Turkish Ice Cream Vendors Find Way to Stand Out in Dubai


Famed for their amusing pranks with customers, Turkish ice cream vendors have found a way to stand out in Dubai’s lucrative frozen dessert market.

On a cold night in late January, a girl approached an ice cream seller on a promenade by the beach, surrounded by giggling friends as she tried her hardest to grab her ice cream cone from a crafty vendor. Not an easy feat by any means.

Her friend filmed her for several minutes, capturing her laughter and exasperation as she locked eyes with the ice cream seller, almost pleading with him to hand over the elusive cone. She got her wish in a couple of minutes and couldn’t resist as she gleefully asked her friends, “Did you get that? Did you click photos? Show me!”

Tucked away in a glitzy corner of Dubai, Jumeirah Beach Residences, also known as JBR, is a tourist hotspot with plenty of restaurants offering a plethora of cuisine options from different parts of the world. Also on offer are less glamorous, picturesque little stalls that are located close to the sea and dedicated to selling dondurma or maras dondurmasi: huge scoops of traditional Turkish ice cream in all its glory.

The experience comes equipped with pranks and free-flowing entertainment, only if you’re comfortable and up for a bit of fun. “I’m happy to be of service,” JC Alejandra, a 23-year-old Filipino ice cream seller, said, adding that he loves entertaining his guests who are often curious about his colourful pranks.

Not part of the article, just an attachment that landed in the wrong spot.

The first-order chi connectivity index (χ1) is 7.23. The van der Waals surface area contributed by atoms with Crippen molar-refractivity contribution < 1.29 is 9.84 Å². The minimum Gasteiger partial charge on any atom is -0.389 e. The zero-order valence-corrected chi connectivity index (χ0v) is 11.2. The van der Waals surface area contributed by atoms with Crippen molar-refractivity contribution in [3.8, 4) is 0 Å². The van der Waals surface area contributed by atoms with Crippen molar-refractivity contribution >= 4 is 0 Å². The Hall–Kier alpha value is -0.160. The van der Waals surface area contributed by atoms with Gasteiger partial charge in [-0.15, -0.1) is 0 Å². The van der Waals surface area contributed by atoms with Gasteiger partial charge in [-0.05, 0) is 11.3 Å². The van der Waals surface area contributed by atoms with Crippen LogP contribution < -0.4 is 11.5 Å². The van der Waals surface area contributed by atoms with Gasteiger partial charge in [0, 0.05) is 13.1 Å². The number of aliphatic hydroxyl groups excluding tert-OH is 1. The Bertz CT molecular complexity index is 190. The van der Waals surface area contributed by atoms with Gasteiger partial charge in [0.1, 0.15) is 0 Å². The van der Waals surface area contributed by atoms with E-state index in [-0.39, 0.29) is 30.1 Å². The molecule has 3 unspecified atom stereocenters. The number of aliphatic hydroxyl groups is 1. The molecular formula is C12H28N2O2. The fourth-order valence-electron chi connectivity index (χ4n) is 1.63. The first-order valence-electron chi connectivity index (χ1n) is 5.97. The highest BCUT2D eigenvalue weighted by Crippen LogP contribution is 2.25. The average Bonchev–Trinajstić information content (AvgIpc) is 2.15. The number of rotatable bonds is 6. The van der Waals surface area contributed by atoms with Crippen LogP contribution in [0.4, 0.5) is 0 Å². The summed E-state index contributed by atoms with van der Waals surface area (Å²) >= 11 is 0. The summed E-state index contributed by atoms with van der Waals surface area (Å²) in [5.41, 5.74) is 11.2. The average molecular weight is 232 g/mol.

Speaking with TRT World, Alejandra first came to Dubai in 2018 in a bid to start a new life. He flirted with several gigs for a brief period before finding something that he loved doing: being a part of a small group of dondurma servers in the city, men who dedicate themselves to spreading a bit of joy and laughter through pranks and endearing tricks as they engage with their customers.

There are a few big names in the city that focus on introducing Dubai’s residents and tourists to dondurma such as Maras Turka and Mado Cafe. While the former has several stalls around the city, the latter’s most prominent location is inside the expansive Dubai Mall. There are also smaller, lesser-known names such as the company that Alejandra is a part of (name withheld on request) that are trying to explore uncharted territories and appeal to customers through the unique flavours of dondurma.

Dondurma’s stretchy texture and the fact that it refuses to melt makes it an appealing product in Dubai, where tourists often seek new and previously unexplored flavours for the sake of adventure and memorable stories. It helps that Dubai’s ice cream market is huge, and is expected to grow significantly over the next few years as consumers continue to seek refuge from the unforgiving desert heat during the harsh summer months.

Running a dondurma stall isn’t easy. It took Alejandra around three months to get comfortable with the art of selling dondurma. He trained as an assistant to a Turkish senior who taught him how to mix the ice cream perfectly and entertain customers at the same time.